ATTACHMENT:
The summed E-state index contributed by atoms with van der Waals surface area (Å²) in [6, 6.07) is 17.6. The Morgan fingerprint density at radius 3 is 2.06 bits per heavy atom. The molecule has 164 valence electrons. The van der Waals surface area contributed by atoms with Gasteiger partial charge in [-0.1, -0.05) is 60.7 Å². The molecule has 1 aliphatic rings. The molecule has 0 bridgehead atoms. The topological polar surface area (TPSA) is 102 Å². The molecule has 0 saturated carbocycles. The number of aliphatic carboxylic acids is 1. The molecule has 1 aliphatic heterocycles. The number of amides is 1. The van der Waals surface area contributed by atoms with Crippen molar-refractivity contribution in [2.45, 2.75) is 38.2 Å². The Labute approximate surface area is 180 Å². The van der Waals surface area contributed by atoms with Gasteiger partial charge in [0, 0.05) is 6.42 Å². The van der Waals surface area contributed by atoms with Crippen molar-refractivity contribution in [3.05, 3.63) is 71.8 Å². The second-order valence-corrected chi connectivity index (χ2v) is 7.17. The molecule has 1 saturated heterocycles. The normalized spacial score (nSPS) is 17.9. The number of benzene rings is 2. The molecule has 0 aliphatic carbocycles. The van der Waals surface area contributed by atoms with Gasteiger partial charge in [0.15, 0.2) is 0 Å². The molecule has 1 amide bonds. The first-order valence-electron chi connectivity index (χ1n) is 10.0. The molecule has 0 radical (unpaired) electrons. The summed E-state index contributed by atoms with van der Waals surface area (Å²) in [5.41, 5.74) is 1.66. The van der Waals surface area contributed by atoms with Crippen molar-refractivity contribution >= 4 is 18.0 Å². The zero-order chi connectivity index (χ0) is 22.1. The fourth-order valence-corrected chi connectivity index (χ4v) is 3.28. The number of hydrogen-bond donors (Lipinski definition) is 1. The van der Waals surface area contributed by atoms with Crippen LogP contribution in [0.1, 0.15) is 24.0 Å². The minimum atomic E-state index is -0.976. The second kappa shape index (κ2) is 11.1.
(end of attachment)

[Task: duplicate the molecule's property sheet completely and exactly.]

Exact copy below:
The summed E-state index contributed by atoms with van der Waals surface area (Å²) in [6, 6.07) is 17.6. The Morgan fingerprint density at radius 3 is 2.06 bits per heavy atom. The molecule has 164 valence electrons. The van der Waals surface area contributed by atoms with Gasteiger partial charge in [-0.1, -0.05) is 60.7 Å². The molecule has 1 aliphatic rings. The molecule has 0 bridgehead atoms. The topological polar surface area (TPSA) is 102 Å². The molecule has 0 saturated carbocycles. The number of aliphatic carboxylic acids is 1. The molecule has 1 aliphatic heterocycles. The number of amides is 1. The van der Waals surface area contributed by atoms with Crippen molar-refractivity contribution in [2.45, 2.75) is 38.2 Å². The Labute approximate surface area is 180 Å². The van der Waals surface area contributed by atoms with Gasteiger partial charge in [0, 0.05) is 6.42 Å². The van der Waals surface area contributed by atoms with Crippen molar-refractivity contribution in [3.05, 3.63) is 71.8 Å². The second-order valence-corrected chi connectivity index (χ2v) is 7.17. The molecule has 1 saturated heterocycles. The normalized spacial score (nSPS) is 17.9. The number of benzene rings is 2. The molecule has 0 aliphatic carbocycles. The van der Waals surface area contributed by atoms with Gasteiger partial charge in [0.15, 0.2) is 0 Å². The molecule has 1 amide bonds. The first-order valence-electron chi connectivity index (χ1n) is 10.0. The molecule has 0 radical (unpaired) electrons. The summed E-state index contributed by atoms with van der Waals surface area (Å²) in [5.41, 5.74) is 1.66. The van der Waals surface area contributed by atoms with Crippen molar-refractivity contribution >= 4 is 18.0 Å². The zero-order chi connectivity index (χ0) is 22.1. The fourth-order valence-corrected chi connectivity index (χ4v) is 3.28. The number of hydrogen-bond donors (Lipinski definition) is 1. The van der Waals surface area contributed by atoms with Crippen LogP contribution in [0.1, 0.15) is 24.0 Å². The minimum atomic E-state index is -0.976. The second kappa shape index (κ2) is 11.1.